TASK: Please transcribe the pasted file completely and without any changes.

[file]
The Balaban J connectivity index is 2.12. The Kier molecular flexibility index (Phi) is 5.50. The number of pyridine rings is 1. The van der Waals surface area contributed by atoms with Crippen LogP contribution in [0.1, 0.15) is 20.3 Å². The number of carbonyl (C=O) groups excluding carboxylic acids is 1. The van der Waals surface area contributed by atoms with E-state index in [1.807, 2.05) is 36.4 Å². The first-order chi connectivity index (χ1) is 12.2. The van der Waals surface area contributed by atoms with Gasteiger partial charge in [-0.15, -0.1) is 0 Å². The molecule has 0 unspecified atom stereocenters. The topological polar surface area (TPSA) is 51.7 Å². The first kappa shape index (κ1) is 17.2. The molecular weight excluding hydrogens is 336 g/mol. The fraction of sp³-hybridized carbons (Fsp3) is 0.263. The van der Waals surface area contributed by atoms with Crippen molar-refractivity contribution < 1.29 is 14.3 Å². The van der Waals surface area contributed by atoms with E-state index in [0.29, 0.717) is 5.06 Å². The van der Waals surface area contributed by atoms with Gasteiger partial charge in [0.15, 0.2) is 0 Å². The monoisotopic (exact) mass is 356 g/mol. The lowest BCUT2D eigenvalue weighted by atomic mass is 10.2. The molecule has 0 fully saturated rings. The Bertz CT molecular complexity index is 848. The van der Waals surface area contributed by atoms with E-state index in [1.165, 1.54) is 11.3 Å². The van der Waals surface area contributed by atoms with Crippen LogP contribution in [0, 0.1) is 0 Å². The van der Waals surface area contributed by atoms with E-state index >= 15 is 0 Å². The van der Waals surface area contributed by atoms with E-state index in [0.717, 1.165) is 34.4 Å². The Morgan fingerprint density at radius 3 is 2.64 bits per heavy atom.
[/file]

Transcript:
The Balaban J connectivity index is 2.12. The Kier molecular flexibility index (Phi) is 5.50. The number of pyridine rings is 1. The van der Waals surface area contributed by atoms with Crippen LogP contribution in [0.1, 0.15) is 20.3 Å². The number of carbonyl (C=O) groups excluding carboxylic acids is 1. The van der Waals surface area contributed by atoms with E-state index in [1.807, 2.05) is 36.4 Å². The first-order chi connectivity index (χ1) is 12.2. The van der Waals surface area contributed by atoms with Gasteiger partial charge in [-0.15, -0.1) is 0 Å². The molecule has 0 unspecified atom stereocenters. The topological polar surface area (TPSA) is 51.7 Å². The first kappa shape index (κ1) is 17.2. The molecular weight excluding hydrogens is 336 g/mol. The fraction of sp³-hybridized carbons (Fsp3) is 0.263. The van der Waals surface area contributed by atoms with Crippen molar-refractivity contribution < 1.29 is 14.3 Å². The van der Waals surface area contributed by atoms with E-state index in [0.29, 0.717) is 5.06 Å². The van der Waals surface area contributed by atoms with Gasteiger partial charge in [0.15, 0.2) is 0 Å². The monoisotopic (exact) mass is 356 g/mol. The lowest BCUT2D eigenvalue weighted by atomic mass is 10.2. The molecule has 0 fully saturated rings. The Bertz CT molecular complexity index is 848. The van der Waals surface area contributed by atoms with E-state index in [1.165, 1.54) is 11.3 Å². The van der Waals surface area contributed by atoms with Crippen LogP contribution in [0, 0.1) is 0 Å². The van der Waals surface area contributed by atoms with E-state index >= 15 is 0 Å². The van der Waals surface area contributed by atoms with E-state index in [0.717, 1.165) is 34.4 Å². The Morgan fingerprint density at radius 3 is 2.64 bits per heavy atom.